system by maintaining unitarity. In this paper, based on some toy model
calculations, we show that such a unitary tracing-out process is only possible
before the Page time while it is impossible after the Page time. Hence, after
the Page time, if we assume that the process is unitary and the Hawking pair
forms a separable state, the internal number of states will monotonically
increase, which is supported by the Almheiri-Marolf-Polchinski-Sully (AMPS)
argument. In addition, the Hawking particles cannot generate randomness of the
entire system; hence, the entanglement entropy cannot reach its maximum. Based
on these results, we modify the correct form of the Page curve for the remnant
picture. The most important conclusion is this: if we assume unitarity,
semi-classical quantum field theory, and general relativity, then the black
hole should violate the Bekenstein-Hawking entropy bound around the Page time
at the latest; hence, the infinite production arguments for remnants might be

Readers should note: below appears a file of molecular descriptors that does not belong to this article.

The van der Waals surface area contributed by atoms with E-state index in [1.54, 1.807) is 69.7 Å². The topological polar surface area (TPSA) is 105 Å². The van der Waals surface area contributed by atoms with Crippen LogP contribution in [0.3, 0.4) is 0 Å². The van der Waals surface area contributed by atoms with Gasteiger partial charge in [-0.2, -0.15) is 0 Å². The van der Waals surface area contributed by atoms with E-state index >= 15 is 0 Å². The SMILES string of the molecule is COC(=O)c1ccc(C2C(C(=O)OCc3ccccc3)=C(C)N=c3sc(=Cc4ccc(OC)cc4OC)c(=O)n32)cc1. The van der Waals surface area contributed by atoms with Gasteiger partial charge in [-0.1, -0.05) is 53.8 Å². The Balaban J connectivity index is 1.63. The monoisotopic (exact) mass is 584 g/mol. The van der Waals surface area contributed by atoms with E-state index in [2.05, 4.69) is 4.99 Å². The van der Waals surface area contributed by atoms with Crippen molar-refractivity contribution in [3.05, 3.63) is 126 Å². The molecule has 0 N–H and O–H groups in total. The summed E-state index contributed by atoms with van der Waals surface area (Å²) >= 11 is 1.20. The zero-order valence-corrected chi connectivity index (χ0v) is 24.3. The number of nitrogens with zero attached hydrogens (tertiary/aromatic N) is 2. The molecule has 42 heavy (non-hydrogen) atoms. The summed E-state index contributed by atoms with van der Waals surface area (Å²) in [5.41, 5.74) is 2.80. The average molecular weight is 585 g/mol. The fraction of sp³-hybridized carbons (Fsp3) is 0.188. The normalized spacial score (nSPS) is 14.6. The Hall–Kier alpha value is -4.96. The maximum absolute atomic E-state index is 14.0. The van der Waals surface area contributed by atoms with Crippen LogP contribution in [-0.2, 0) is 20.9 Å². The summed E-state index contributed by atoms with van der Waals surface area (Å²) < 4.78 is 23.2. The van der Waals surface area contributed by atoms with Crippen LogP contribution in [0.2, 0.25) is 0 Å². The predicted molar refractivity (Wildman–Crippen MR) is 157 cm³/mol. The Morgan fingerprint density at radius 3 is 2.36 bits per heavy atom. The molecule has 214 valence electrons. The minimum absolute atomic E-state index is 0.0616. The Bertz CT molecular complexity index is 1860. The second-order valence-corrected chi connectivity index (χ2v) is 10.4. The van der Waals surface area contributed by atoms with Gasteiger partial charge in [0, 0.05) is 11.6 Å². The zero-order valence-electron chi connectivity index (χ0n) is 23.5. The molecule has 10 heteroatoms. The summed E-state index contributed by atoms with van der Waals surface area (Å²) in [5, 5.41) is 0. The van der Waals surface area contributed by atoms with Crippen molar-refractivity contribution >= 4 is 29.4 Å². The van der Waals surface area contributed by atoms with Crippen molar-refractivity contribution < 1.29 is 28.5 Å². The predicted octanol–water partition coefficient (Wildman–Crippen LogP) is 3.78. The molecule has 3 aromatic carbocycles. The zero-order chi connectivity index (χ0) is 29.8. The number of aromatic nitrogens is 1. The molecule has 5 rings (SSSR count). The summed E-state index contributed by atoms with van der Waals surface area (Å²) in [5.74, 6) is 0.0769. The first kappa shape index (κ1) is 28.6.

applied for semi-classical black holes, which seems very problematic.Comment: 18 pages, 7 figure

### CMB Spectral Distortion Constraints on Thermal Inflation

Thermal inflation is a second epoch of exponential expansion at typical
energy scales $V^{1/4} \sim 10^{6 \sim 8} \mathrm{GeV}$. If the usual
primordial inflation is followed by thermal inflation, the primordial power
spectrum is only modestly redshifted on large scales, but strongly suppressed
on scales smaller than the horizon size at the beginning of thermal inflation,
$k > k_{\rm b} = a_{\rm b} H_{\rm b}$. We calculate the spectral distortion of
the cosmic microwave background generated by the dissipation of acoustic waves
in this context. For $k_{\rm b} \ll 10^3 \mathrm{Mpc}^{-1}$, thermal inflation
results in a large suppression of the $\mu$-distortion amplitude, predicting
that it falls well below the standard value of $\mu \simeq 2\times 10^{-8}$.
Thus, future spectral distortion experiments, similar to PIXIE, can place new
limits on the thermal inflation scenario, constraining $k_{\rm b} \gtrsim 10^3
\mathrm{Mpc}^{-1}$ if $\mu \simeq 2\times 10^{-8}$ were found.Comment: 18 pages, 7 figure

### CMB Spectral $\mu$-Distortion of Multiple Inflation Scenario

In multiple inflation scenario having two inflations with an intermediate
matter-dominated phase, the power spectrum is estimated to be enhanced on